The highest offer doesn’t automatically mean a sale — but in many cases, it can’t hurt to inch your price up a bit, says Anthony. “It sounds obvious because it is, but this is often the most important thing to consider when offering on a home in a competitive seller’s market. More often than not, cash buyers are investors and investors want to increase their margins as much as possible by getting the property for as little as they can,” he explains, and that gives you a little negotiation power. “You must understand that in order to make your offer more attractive, you will most likely have to beat out the competition on price. Make sure your agent takes a close look at the comparable sales and can justify the purchase price, but also adjust your expectations of getting a home for less than it’s worth. Sometimes as little as an extra $1,000 on top of the list price can be the determining factor in the seller’s eyes.”

3. Find out the seller’s terms

“When telling agents that I might be coming forward with an offer, I first ask them what terms the seller is looking for,” explains Heather Witt, a real estate agent with Partners Trust in Los Angeles, CA. “Does the seller need extra time in the property to find a new home to live in? Are they looking for a quick close? Do they want to control who processes escrow and title? Do they already have those services picked out so that I might write an offer that won’t need to be countered?” Having a real estate agent who can handle this early negotiating on your behalf can mean the difference between landing a home and losing it.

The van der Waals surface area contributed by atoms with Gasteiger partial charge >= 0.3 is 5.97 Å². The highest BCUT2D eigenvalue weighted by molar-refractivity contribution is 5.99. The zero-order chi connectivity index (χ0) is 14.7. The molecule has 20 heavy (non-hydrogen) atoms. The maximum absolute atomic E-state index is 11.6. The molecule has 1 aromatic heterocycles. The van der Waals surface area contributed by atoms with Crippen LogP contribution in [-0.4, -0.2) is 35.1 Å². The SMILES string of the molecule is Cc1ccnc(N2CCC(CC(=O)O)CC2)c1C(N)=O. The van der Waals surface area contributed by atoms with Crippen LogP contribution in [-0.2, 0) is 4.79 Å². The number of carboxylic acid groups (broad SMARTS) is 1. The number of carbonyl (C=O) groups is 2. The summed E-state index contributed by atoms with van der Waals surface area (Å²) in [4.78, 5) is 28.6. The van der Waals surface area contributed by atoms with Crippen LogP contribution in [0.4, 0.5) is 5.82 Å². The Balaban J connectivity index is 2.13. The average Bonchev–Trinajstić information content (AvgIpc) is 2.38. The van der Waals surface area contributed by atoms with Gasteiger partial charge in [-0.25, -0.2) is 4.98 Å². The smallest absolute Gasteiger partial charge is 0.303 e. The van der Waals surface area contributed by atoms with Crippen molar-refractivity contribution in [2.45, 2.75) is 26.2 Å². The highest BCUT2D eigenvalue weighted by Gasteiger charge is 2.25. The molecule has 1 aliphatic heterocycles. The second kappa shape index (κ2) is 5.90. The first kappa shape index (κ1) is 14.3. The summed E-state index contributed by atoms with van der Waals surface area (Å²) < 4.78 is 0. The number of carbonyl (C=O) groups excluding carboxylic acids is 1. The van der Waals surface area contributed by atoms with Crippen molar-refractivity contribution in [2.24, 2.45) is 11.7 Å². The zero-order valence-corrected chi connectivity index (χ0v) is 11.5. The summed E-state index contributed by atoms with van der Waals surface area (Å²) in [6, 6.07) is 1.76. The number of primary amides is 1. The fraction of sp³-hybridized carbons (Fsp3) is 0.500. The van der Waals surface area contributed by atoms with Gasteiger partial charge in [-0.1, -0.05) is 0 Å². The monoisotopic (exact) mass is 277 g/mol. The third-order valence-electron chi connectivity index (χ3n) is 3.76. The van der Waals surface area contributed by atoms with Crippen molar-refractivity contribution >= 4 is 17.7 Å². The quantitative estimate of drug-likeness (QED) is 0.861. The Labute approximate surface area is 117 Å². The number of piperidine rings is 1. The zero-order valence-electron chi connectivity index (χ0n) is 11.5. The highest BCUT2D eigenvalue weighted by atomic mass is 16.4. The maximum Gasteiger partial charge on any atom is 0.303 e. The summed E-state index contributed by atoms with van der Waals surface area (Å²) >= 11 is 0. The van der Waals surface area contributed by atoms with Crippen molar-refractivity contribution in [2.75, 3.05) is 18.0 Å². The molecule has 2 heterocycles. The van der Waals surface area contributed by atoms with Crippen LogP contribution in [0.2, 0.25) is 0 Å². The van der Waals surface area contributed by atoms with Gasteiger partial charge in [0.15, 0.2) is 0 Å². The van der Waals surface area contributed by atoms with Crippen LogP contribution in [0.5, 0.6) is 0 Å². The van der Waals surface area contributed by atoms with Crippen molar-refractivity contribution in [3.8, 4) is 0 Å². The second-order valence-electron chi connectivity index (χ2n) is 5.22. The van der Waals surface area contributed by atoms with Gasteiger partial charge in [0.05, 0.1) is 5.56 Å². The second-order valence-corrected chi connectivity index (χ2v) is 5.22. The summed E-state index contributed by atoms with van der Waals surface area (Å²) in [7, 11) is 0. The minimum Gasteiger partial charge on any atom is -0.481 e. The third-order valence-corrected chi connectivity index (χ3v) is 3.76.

4. Be flexible

“In any market, the buyer who is financing must be creative when up against all-cash buyers,” says David Dubin, a real estate broker with Douglas Elliman in New York, NY. One key to creating a winning offer? Emphasize your flexibility. If your agent can find out the sellers’ desired terms, you can sweeten the deal by letting the sellers drive the timeline and some of the specifics. “The more flexible and accommodating the buyer is, the more a buyer’s bid will pique the interest of the seller,” says Dubin. Simple things such as being accommodating with the closing date, offering to rent the house back to the sellers while they continue to hunt for their new home, or requesting minimal repairs can go a long way when competing with an all-cash offer.